Here are some recent (Feb 2016) reviews from eHam
W3GAS Rating: 5/5 Feb 8, 2016 20:07
SDRplay Time owned: 3 to 6 months
I have been playing with SDR gear for several years since my very first SoftRock. Later I worked with RTL2832U and the R820T converter.
That was fun, and the RTL (non-dongle) radios work rather well.
Today there is a new "low cost" investment that most anyone can afford. The SDRplay module with RSP chip technology is as good as it gets.
100KHz to 2GHz is about as good a spectrum receiver as you will ever need.
You can use it as a BANDSCOPE for CAT radios and point/click like the 5 grand radios. It adds a second receiver to your station and offers features many medium priced radios do not.
The software is easy to use, and works great on Windows machines 7-10.
If you have been putting SDR off to the side...it is time to think again and get on board. Take a minute and look up www.SDRplay.com.
EI4HQ Rating: 5/5 Feb 6, 2016 12:43
Great, if you have the antennas! Time owned: 0 to 3 months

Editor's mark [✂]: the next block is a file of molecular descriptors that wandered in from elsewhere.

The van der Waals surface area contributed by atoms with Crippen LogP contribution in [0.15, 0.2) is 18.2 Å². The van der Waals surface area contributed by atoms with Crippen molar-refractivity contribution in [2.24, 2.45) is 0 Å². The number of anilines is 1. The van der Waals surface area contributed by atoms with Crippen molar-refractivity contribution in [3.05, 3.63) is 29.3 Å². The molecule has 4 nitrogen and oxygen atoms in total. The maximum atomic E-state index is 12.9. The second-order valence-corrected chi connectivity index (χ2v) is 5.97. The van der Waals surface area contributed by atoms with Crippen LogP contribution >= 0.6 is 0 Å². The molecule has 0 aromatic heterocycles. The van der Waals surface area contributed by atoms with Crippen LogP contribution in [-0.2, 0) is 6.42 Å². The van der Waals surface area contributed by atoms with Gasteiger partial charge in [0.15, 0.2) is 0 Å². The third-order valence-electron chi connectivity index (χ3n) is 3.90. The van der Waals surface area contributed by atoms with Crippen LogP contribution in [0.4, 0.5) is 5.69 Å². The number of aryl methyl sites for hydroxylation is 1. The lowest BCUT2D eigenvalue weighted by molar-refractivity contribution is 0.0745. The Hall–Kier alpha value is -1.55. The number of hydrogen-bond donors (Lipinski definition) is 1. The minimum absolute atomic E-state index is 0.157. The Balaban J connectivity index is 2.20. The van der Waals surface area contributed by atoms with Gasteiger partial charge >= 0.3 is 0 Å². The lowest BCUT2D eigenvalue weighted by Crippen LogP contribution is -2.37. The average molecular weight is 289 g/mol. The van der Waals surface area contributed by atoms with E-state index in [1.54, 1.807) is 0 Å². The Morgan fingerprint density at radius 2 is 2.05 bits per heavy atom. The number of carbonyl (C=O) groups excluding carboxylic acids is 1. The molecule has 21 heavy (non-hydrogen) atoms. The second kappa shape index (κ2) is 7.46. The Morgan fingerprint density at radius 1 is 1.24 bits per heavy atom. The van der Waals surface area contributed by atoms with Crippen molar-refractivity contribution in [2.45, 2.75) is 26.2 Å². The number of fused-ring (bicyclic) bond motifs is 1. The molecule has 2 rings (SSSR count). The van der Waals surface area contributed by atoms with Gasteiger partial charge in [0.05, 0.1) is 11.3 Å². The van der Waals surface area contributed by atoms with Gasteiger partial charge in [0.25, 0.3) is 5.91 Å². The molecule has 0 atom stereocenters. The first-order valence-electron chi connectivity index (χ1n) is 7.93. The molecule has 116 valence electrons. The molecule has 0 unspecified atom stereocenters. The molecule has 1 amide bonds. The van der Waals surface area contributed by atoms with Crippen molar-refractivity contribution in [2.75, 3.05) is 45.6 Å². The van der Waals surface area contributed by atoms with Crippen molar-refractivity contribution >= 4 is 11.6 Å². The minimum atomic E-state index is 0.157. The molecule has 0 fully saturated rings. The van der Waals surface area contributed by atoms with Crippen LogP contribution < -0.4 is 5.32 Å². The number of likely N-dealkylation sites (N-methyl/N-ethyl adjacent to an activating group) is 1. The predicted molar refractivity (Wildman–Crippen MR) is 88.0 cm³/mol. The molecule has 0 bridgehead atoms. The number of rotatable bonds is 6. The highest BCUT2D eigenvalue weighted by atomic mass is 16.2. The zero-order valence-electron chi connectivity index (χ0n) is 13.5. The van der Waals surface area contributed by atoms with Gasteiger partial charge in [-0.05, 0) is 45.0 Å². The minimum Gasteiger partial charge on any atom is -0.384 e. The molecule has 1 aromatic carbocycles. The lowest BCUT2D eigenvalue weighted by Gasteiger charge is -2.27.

I've been using an RF Space SDR-IQ SDR for a number of years, mainly as a panadaptor for my FT2000. Simultaneous RF bandwidth is a great thing to have and over time I've found myself craving more. The SDR-Play does an amazing 7MHz simultaneous bandwidth, covers a staggering 2GHz frequency range, and all for a great price, I had to take a look. Sales service is first class (I had it in my hands 48 hours after ordering it), setup is made "simples" by the SDR-Play website "Get Started" guide, and in short, a very impressive piece of kit it is in use. This small box (of insignificant weight, great for travelers) is a little marvel. Coupled with many of the great SDR software platforms out there, the SDR-Play is a powerful enabler; there is so much going on between 100KHz and 2GHz and so many software tools to hand for listening, decoding and analysing, you'll be entertained for a lifetime. Significant cavaet however; without decent, well sited antennas for the frequencies of interest, this radio (like any other) is of little utility. SDR is a revolution in radio communications but it hasn't removed the basic inescapable requirement for decent antennas. If you have decent antennas (or are prepared to put the effort into building/acquiring and mounting them), the SDR-Play will be a receiver that will keep you going for a very long time. To benefit from the full 7MHz bandwidth, you will need a decent enough PC; my now ageing 32 bit Windows 7 machine with 4gB of RAM wasn't up to the full 7MHz task (it's fine with 2MHz or below) but my recently purchased 64 bit Windows 7 laptop with 8gB RAM motors along happily with 7MHz decode via the great SDR-Radio software. I've tested it with my full size HF antennas, my various MF/LF attempts to defy physics, with my VHF and UHF arrays and also with a prototype active HF antenna I've been working on. With all it does a very good job and stacks up very favorably alongside all my other receivers. The RF world looks different of course to a radio that can see so much and that takes a bit of getting used to! The SDR-Play has an SMA antenna connector; I hate SMA connectors but that's just because I'm not 18 anymore and smaller things are becoming harder to wire up right. I fully acknowledge that type of connector is justified due the small size/weight of the unit and the frequencies this marvel works up to. If you aren't familiar or comfortable with these mini RF connectors, then I recommend ordering a pre-made pigtail adapter to something like e.g. an N-type that's more manageable. A final point that I find curious; the SDR-Play runs stone cold - I'd have thought, given the work the little box is doing that it'd generate a bit of heat but nope, stone cold... another practical benefit.
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